Back to My Roots: Brewing Beer: The Bourbon aged Chocolate Stout

This is my third post of my new “Back To My Roots: Brewing Beer” series. In these posts I will explain the styles of beer I plan on brewing at the Cool Luckett Brewery as well as provide information on brewing techniques. Hope you enjoy! Don’t worry, relax, have a homebrew!

The Story:

After several attempts to brew a ridiculously chocolatey stout in the past I knew I needed to step up my cocoa game. I had brewed a straight chocolate stout using 8 oz of Hershey’s cocoa powder before with pretty decent results. I then mixed things up and brewed the same recipe but aged it on top of 4 lbs of strawberries, coining it a strawberry chocolate stout. Both of these beers came out pleasant, however the chocolate flavors and aromas faded so quickly that I knew I needed to find a way to maintain the cocoa.

Over the years of brewing chocolate stouts I have always called them “Forsythia’s Chocolate stout” or “Forsythia’s strawberry chocolate stout”. Forsythia was my grandmothers favorite flower and every time we would see them come spring her face would light up with joy. I wanted to dedicate one of my beers to the most loving, happy, and kind person I’ve known.

The Recipe:

I decided it was time to try the cacao nibs method. In my experience the most lusciously thick, chocolatey commercial beers have been from the breweries that age their beer on cacao nibs.Cacao nibs are basically raw chocolate, pieces of cacao beans that have been roasted, hulled and prepped. They can be used to bring out the darker flavors in chocolate. I used a total of 8 oz of cacao nibs.

Cacao nibs and vanilla beans

Cacao nibs and vanilla beans

I also decided to use 2 vanilla beans to help compliment the dark chocolate flavors. These bad boys look tiny, but man are they potent. Overall I aged my fermented stout on top of the cacao nibs and vanilla beans for a total of 3 weeks.

Ode to my brewing days in Central PA

Ode to my brewing days in Central PA

I roasted up the base recipe a bit, and kept the cocoa powder addition. The final ABV on this beer came out to 8.3% making it one of the biggest beers I’ve ever brewed.

Recipe: Chocolate Stout
Brewer: Nick
Asst Brewer:
Style: Sweet Stout
TYPE: Partial Mash
Taste: (35.0) Use 6oz cocoa powder, last 5 min
Age on 8 oz cocoa nibs
Age on 2 vanilla beans

Recipe Specifications
————————–
Batch Size: 5.00 gal
Boil Size: 5.72 gal
Estimated OG: 1.072 SG
Estimated Color: 57.8 SRM
Estimated IBU: 35.5 IBU
Brewhouse Efficiency: 75.00 %
Boil Time: 60 Minutes

Ingredients:
————
Amount Item Type % or IBU
6.00 lb Light Dry Extract (8.0 SRM) Dry Extract 57.14 %
1.50 lb Chocolate Malt (350.0 SRM) Grain 14.29 %
1.50 lb Roasted Barley (300.0 SRM) Grain 14.29 %
0.50 lb Caramel/Crystal Malt – 20L (20.0 SRM) Grain 4.76 %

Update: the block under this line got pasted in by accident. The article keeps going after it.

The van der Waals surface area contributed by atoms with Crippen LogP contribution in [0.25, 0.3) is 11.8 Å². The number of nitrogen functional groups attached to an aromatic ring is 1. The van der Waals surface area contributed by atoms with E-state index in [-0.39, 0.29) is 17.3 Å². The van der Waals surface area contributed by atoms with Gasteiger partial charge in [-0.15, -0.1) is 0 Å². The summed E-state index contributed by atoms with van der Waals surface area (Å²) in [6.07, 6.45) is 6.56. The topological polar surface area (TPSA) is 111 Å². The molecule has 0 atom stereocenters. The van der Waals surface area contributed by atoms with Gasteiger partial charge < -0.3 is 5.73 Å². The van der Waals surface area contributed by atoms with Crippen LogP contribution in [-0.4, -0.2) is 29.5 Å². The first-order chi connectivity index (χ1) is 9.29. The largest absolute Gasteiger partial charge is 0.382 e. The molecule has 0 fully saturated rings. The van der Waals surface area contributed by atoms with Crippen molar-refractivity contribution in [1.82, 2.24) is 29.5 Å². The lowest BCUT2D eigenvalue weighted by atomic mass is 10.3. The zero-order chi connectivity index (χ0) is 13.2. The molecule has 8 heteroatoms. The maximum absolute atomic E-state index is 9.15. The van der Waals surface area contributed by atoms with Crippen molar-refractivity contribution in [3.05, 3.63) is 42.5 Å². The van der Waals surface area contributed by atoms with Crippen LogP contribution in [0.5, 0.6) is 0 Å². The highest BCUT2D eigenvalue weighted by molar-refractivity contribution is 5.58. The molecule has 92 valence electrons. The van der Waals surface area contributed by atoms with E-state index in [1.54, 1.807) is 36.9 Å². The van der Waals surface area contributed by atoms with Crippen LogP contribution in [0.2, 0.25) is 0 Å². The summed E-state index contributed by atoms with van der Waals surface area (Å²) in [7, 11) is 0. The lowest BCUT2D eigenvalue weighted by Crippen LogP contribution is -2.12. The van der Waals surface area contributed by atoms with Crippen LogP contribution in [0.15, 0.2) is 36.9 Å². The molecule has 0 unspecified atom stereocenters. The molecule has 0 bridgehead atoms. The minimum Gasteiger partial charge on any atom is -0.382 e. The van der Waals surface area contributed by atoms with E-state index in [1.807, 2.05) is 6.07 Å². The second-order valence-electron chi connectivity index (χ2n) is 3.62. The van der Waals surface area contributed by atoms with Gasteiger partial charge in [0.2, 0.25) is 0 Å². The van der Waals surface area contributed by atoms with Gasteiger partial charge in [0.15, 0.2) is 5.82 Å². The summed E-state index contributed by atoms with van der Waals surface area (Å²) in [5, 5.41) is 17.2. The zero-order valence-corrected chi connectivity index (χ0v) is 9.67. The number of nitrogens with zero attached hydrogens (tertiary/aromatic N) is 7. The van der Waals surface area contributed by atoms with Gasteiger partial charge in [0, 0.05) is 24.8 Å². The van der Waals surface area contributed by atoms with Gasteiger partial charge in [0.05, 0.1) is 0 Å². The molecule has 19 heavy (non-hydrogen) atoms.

0.50 lb Oats, Flaked (1.0 SRM) Grain 4.76 %
0.50 lb Pale Malt (2 Row) US (2.0 SRM) Grain 4.76 %
1.00 oz Centennial [10.00 %] (60 min) Hops 30.6 IBU
1.00 oz Fuggles [4.50 %] (10 min) Hops 5.0 IBU

I decided to also experiment with aging the beer on oak chips that were soaked in Wild Turkey Bourbon. I have never been a fan of straight up bourbon, but for some reason I absolutely love bourbon-barrel aged stouts. I absolutely love the way the subtle bourbon notes complement the thick, roasty flavors.

I aged a 375 ml bottle of Wild Turkey bourbon on 4 oz of French Oak chips for a few weeks. I then added the bourbon soaked oak chips to the aging beer for a total of 10 days.

Tasting Notes:

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Appearance: Dark, opaque. Nice solid head to begin, but fades rather quickly.

Aroma: Dark chocolate and roast notes evident. Pronounced vanilla/oaky notes, but not overpowering. Subtle-very light bourbon notes.

Mouthfeel: Thick and smooth.

Taste: Dark, roast, thick chocolate(very pronounced, lingers through the taste). Oak is very present and probably could use a little less to be honest(probably need to limit time beer sits on the oak). Very, very subtle bourbon overtones. Next time I will up the bourbon to at least a fifth.

Overall: I will definitely be using cacao nibs for every chocolate beer I make from now on. This has been on tap for over a month now and the chocolatey, thick flavors have barely faded. It will be interesting to see how this tastes several months from now. I hope the chocolate maintains and the oak mellows out a bit. I really enjoyed experimenting with oak chips and bourbon and will definitely do so in the future.

Look for a post about a Belgian Dubbel I brewed in collaboration with Trevor Peyton from Rugged Trail Brewing. Co shortly!

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